As retail struggles throughout the pandemic, there are many arguments for converting slumping shopping centers into new uses.
Big box retail hasn’t suffered as much as mom-and-pop stores, gyms and restaurants. Still, investors and developers are looking to warehouse conversions as a way to take advantage of the higher returns and strong rental growth of the logistics sector, according to Stuart Taylor, senior director of retail investments for JLL in a new post.
The case for these conversions is straightforward: In the US, there is an oversupply of retail buildings and many defunct malls have already been converted to industrial uses.
For example, the Randall Park and Euclid Square Malls in Ohio have been converted into fulfillment facilities by Seefried Industrial Properties, resulting in a 20% increase in lettable area across the assets, according to JLL.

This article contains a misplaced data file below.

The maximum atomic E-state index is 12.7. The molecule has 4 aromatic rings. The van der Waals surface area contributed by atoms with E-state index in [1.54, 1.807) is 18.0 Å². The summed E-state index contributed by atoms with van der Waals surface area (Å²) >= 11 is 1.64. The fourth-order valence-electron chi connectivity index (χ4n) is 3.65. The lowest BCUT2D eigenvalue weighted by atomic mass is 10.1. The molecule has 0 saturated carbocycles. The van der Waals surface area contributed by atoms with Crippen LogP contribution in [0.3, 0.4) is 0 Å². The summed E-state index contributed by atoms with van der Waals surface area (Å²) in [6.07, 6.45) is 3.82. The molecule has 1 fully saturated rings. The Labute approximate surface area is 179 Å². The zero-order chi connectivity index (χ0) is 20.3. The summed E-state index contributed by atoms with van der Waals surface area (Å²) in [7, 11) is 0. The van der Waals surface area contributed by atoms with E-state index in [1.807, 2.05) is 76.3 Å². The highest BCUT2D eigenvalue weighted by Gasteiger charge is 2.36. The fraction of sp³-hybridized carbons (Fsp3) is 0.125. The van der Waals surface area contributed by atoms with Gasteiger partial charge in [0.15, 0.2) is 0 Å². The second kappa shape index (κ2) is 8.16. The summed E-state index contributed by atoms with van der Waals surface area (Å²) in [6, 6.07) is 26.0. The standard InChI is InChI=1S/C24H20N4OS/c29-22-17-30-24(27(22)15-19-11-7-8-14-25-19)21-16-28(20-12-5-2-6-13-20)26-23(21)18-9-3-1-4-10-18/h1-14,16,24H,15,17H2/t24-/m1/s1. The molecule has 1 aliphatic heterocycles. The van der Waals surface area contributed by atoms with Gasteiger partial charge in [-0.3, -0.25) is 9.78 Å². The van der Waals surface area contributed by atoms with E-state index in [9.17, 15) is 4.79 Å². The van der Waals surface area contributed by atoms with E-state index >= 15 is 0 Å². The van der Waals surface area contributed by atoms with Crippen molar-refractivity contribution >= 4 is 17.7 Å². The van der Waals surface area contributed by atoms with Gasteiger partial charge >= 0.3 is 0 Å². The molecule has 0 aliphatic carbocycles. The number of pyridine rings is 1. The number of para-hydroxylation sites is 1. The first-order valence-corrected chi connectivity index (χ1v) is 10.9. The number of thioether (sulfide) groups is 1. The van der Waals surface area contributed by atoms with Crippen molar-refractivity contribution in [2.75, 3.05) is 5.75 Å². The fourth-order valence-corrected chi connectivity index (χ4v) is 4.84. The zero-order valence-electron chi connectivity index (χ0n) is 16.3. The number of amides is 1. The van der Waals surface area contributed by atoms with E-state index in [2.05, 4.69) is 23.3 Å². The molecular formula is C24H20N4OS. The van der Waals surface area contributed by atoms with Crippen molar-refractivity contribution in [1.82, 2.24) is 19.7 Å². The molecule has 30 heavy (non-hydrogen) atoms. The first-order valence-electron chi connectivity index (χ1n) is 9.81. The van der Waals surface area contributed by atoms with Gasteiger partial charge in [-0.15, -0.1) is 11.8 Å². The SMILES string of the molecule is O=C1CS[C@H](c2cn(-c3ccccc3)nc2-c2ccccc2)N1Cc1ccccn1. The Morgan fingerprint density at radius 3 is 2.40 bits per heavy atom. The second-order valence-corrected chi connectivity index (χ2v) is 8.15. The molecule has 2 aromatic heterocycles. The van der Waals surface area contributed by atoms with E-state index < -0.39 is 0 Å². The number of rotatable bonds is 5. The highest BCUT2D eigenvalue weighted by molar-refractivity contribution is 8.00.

Pressure on the logistics sector to keep pace with the e-commerce boom is another driver behind these conversions.
“The conversion of big box stores into warehouses is a logical next step,” Taylor writes.
Most of these stores are located near population centers and close to large logistics hubs, which makes them good spots for both rapid delivery and returns, according to JLL.
Low site coverage is also favorable for big-box-to-retail conversions. Buildings often take up half the site area, while customer parking occupies the rest of the space.
Since the physical structure of large-format malls is similar to industrial units, these conversions allow the landlord to extend the sites with income-generating industrial buildings without adjusting existing buildings, according to Taylor.
“Prime large-format retail sites will continue to be in high demand from retailers, but as long as logistics trends continue on their current trajectory, there will be pressure to convert sites where there is underutilized land, a secondary tenant mix or where the site is competing with a similar asset in the same area,” Taylor says.